A rollercoaster day. The path climbs through Arncliffe Wood and joins the Cleveland Way trail. The route then descends into Scugdale (100M). Not keen to stay low the path climbs steadily at first then steeply onto Gold Hill (315M). It continues onto Carlton Moor (408M) before descending to Green Bank (300M). Once again it climbs going over Cringle Moor (430M), descends to 280M back up to 400M, down again to 300M and then a final climb through the Wainstones onto Hasty Bank (398M) before descending to the road at Clay Bank Top (250M). If all the up and down seems like too much hard work there is a path that contours round the hills from Green Bank to Clay Bank. A final steep ascent to Carr Ridge (390M) is followed by a gradual rise to the summit of Round Hill (454M), the highest point on the North York Moors. The path descends to Bloworth Crossing (400M) were it leaves the Cleveland Way and continues on an almost level disused railway line across the desolate moors to the remote Lion Inn on Blakey Ridge.

Day 13 - Blakey Ridge (400M) to Grosmont (50M).

Distance 15 miles - Long Moderate - Height Gain 100m/330ft - 6 hours

High on the moors we follow a road for a few miles before returning to tracks through the heathers. Another road walk and then the route takes a broad disused track gradually descending Glaisdale Moor into Glaisdale village. The route, never far from the River Esk, passes through woodland to Egton Bridge where it follows a once toll road through the private estate of Egton Manor to Grosmont. Transfer to accommodation in Robin Hoods Bay.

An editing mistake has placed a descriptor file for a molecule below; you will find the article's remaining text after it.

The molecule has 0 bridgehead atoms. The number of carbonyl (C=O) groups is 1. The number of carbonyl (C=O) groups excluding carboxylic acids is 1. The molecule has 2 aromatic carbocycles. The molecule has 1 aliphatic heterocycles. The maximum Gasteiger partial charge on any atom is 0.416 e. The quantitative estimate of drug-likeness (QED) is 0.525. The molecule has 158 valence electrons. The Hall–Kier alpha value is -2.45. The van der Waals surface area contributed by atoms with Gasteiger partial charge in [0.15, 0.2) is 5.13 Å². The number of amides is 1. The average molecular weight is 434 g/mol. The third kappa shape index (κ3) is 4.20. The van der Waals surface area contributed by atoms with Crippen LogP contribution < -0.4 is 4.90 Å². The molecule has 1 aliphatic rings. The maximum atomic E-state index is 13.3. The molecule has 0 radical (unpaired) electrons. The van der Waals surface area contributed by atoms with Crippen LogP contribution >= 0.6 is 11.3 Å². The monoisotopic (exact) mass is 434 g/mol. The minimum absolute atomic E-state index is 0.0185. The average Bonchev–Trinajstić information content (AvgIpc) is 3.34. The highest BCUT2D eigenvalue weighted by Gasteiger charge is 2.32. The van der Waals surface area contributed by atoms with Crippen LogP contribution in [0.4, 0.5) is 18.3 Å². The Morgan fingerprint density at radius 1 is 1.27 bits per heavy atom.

Day 14 - Grosmont (50M) to Robin Hoods Bay.

Distance 15 miles - Long Moderate - Height Gain 475m/1560ft - 7 hours

Transfer back to Grosmont. The road climbs steeply out of Grosmont (its not called the 1 in 3 for nothing) to its high point on Sleights Moor (285M), there are wonderful views to Whitby and the sea. Still on heather moorland the route descends into Littlebeck (50M). After the woodland walk it climbs back up to 200M and crosses a final stretch of heather moorland before following country lanes to the coast. We turn south to follow the coastal path to Robin Hoods Bay and a final last descent to the sea. Follow tradition once more by dipping your boot in the sea and throwing your pebble in (that should baffle the geologists in years to come). Being built on the hillside the street from top to bottom of the village is the final steep descent/ascent on route. Your challenge is complete.

Day 15 - Robin Hoods Bay

After breakfast depart for home, but first you might like to take time to explore this picturesque once fishing village and reputed smugglers haunt.